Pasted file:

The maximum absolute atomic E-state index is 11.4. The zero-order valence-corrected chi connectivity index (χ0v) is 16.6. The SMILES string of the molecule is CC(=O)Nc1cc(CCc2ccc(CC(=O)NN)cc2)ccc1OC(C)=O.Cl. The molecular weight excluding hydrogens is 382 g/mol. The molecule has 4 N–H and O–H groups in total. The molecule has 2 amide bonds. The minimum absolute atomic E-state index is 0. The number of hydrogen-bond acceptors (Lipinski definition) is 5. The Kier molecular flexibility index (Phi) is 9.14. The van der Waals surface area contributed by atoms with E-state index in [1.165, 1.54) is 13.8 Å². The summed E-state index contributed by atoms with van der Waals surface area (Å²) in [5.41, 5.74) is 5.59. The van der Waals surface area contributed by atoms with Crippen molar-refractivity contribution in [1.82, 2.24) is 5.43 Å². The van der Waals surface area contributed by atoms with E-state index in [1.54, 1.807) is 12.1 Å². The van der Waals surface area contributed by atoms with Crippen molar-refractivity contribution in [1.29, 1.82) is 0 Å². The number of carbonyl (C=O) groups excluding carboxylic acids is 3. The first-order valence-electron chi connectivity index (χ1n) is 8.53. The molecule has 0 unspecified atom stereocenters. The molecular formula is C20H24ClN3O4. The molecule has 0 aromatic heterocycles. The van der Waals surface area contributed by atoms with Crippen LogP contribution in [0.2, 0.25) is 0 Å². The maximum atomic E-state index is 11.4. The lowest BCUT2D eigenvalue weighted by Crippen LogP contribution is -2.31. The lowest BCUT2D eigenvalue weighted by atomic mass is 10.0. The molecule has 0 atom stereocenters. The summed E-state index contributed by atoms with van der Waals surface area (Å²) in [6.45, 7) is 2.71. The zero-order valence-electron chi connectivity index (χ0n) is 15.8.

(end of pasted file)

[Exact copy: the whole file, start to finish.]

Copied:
The maximum absolute atomic E-state index is 11.4. The zero-order valence-corrected chi connectivity index (χ0v) is 16.6. The SMILES string of the molecule is CC(=O)Nc1cc(CCc2ccc(CC(=O)NN)cc2)ccc1OC(C)=O.Cl. The molecular weight excluding hydrogens is 382 g/mol. The molecule has 4 N–H and O–H groups in total. The molecule has 2 amide bonds. The minimum absolute atomic E-state index is 0. The number of hydrogen-bond acceptors (Lipinski definition) is 5. The Kier molecular flexibility index (Phi) is 9.14. The van der Waals surface area contributed by atoms with E-state index in [1.165, 1.54) is 13.8 Å². The summed E-state index contributed by atoms with van der Waals surface area (Å²) in [5.41, 5.74) is 5.59. The van der Waals surface area contributed by atoms with Crippen molar-refractivity contribution in [1.82, 2.24) is 5.43 Å². The van der Waals surface area contributed by atoms with E-state index in [1.54, 1.807) is 12.1 Å². The van der Waals surface area contributed by atoms with Crippen molar-refractivity contribution in [1.29, 1.82) is 0 Å². The number of carbonyl (C=O) groups excluding carboxylic acids is 3. The first-order valence-electron chi connectivity index (χ1n) is 8.53. The molecule has 0 unspecified atom stereocenters. The molecular formula is C20H24ClN3O4. The molecule has 0 aromatic heterocycles. The van der Waals surface area contributed by atoms with Crippen LogP contribution in [0.2, 0.25) is 0 Å². The maximum atomic E-state index is 11.4. The lowest BCUT2D eigenvalue weighted by Crippen LogP contribution is -2.31. The lowest BCUT2D eigenvalue weighted by atomic mass is 10.0. The molecule has 0 atom stereocenters. The summed E-state index contributed by atoms with van der Waals surface area (Å²) in [6.45, 7) is 2.71. The zero-order valence-electron chi connectivity index (χ0n) is 15.8.